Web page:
Building Beaver Dam Analogs

So much dam work

My main project this month was to work with the Montana Conservation Corps (MCC) to build Beaver Dam Analogs (BDAs) to reinforce already existing dams that have been built on a stretch of creek.

Why are beaver dams important? Well, they store water, decrease the speed of runoff going through the system and create a great habitat for wildlife-especially our native species.

How do we preserve the dams? Building BDAs is one of the most effective ways to reinforce the dams. The concept that we applied to this project area included taking wooden posts and driving them into the downstream side of the dam using a hydraulic post pounder. The idea is that the beaver will be enticed to add onto the damns with the added support and if not, the posts will collect debris that will naturally build up the dam. Either way the damns should be secure enough to take on the next large runoff event.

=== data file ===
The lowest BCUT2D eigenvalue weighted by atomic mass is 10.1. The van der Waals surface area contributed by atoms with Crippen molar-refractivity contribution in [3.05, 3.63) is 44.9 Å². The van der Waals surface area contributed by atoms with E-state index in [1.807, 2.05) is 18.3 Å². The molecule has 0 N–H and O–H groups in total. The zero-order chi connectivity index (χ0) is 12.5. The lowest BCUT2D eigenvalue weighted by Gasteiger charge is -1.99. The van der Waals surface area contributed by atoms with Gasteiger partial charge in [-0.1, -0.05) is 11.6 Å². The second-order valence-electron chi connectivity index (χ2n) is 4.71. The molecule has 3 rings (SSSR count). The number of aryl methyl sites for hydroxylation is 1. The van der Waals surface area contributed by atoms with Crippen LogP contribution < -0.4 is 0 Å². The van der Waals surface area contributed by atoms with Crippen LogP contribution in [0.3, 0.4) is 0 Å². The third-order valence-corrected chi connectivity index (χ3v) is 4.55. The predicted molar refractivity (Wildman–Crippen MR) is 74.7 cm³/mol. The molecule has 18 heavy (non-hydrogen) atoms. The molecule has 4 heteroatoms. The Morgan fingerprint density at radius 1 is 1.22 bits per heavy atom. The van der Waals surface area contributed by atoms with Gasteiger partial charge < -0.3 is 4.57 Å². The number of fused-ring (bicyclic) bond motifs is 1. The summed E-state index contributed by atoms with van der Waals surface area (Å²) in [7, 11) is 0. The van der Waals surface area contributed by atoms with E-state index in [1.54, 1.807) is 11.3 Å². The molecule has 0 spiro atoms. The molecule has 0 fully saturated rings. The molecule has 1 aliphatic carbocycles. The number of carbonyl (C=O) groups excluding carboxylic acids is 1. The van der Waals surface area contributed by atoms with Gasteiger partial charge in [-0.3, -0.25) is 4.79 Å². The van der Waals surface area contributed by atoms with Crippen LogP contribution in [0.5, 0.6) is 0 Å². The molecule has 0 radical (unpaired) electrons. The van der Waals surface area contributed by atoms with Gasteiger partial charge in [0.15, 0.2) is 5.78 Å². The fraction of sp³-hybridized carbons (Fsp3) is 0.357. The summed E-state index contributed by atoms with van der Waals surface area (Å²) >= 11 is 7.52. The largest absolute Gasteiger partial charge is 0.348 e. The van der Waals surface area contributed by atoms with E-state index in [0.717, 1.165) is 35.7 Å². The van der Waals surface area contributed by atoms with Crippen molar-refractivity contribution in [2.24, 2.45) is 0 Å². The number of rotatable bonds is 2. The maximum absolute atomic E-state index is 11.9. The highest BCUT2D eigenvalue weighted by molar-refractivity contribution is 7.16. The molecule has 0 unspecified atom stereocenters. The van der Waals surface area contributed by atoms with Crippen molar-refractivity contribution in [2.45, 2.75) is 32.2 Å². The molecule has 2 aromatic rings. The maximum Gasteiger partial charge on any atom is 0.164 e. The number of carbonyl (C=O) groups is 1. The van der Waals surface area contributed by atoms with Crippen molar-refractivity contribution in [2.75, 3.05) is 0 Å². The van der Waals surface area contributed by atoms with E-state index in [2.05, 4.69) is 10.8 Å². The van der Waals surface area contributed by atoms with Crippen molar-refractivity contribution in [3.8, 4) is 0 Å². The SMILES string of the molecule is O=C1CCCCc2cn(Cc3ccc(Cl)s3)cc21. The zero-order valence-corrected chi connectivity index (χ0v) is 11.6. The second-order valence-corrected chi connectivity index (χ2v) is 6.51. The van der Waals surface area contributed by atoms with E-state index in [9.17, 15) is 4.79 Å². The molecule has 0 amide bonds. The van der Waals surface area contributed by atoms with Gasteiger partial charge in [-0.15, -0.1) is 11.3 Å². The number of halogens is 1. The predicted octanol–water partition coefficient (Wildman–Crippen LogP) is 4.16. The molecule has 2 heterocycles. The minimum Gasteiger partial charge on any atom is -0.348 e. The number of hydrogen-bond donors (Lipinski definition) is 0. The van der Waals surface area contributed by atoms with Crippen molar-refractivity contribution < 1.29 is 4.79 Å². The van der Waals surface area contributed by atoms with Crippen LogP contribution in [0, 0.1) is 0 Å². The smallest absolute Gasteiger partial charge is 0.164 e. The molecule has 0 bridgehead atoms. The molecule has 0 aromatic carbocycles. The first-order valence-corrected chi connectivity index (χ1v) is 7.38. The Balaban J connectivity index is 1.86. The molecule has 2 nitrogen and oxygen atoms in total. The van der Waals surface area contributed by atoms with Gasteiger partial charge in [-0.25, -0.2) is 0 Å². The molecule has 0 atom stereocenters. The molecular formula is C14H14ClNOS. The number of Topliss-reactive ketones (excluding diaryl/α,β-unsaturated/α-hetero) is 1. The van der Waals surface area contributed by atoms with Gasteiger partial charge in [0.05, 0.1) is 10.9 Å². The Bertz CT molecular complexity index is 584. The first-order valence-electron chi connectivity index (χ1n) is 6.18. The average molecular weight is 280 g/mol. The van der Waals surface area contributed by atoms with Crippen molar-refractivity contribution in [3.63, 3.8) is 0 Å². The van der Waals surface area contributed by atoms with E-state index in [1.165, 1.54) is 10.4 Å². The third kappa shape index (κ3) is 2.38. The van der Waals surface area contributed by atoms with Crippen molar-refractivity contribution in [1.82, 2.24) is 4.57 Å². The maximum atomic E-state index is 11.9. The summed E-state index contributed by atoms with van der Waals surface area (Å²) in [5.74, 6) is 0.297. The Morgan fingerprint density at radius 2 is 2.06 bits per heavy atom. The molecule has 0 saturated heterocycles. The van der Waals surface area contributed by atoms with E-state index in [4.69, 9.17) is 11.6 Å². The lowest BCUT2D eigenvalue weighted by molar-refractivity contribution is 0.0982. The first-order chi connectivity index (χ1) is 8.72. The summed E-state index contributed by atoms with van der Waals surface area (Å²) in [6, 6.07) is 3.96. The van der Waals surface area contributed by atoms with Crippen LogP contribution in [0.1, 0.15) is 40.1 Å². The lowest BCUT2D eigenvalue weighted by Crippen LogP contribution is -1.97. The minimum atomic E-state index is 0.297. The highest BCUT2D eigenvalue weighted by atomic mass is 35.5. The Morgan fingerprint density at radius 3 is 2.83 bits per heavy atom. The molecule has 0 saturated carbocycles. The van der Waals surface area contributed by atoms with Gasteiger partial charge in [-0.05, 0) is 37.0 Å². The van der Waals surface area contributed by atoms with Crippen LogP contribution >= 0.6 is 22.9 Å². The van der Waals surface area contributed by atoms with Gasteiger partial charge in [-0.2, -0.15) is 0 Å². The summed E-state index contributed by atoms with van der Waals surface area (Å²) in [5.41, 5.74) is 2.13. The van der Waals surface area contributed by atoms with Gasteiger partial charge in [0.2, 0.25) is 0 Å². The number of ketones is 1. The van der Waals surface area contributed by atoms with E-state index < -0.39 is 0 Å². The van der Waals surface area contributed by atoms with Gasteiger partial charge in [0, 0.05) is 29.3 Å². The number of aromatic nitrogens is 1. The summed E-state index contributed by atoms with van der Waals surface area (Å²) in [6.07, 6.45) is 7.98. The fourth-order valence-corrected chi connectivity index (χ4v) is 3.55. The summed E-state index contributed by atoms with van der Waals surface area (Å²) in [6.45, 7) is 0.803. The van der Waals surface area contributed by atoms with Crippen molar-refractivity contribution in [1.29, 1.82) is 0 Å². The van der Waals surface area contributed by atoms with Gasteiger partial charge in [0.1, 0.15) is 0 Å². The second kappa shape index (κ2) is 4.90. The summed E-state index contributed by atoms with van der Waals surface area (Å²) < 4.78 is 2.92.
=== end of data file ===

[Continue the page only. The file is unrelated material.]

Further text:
With the large amount of runoff that this region had, the dams were unable to withstand the large flows and resulted in numerous blowouts. However, the busy beaver got to work and rebuilt/maintained over 60 dams in just the 2 mile stretch of creek that we were looking at. It is quite incredible to see how resourceful the beaver are. Some dams were built of mostly large rock, some sagebrush, some reinforced with mud, and some were a few feet tall.

Results: 7 days with the MCC, a crew of 6, completed 50 BDAs using 750 posts along 2 miles of stream.

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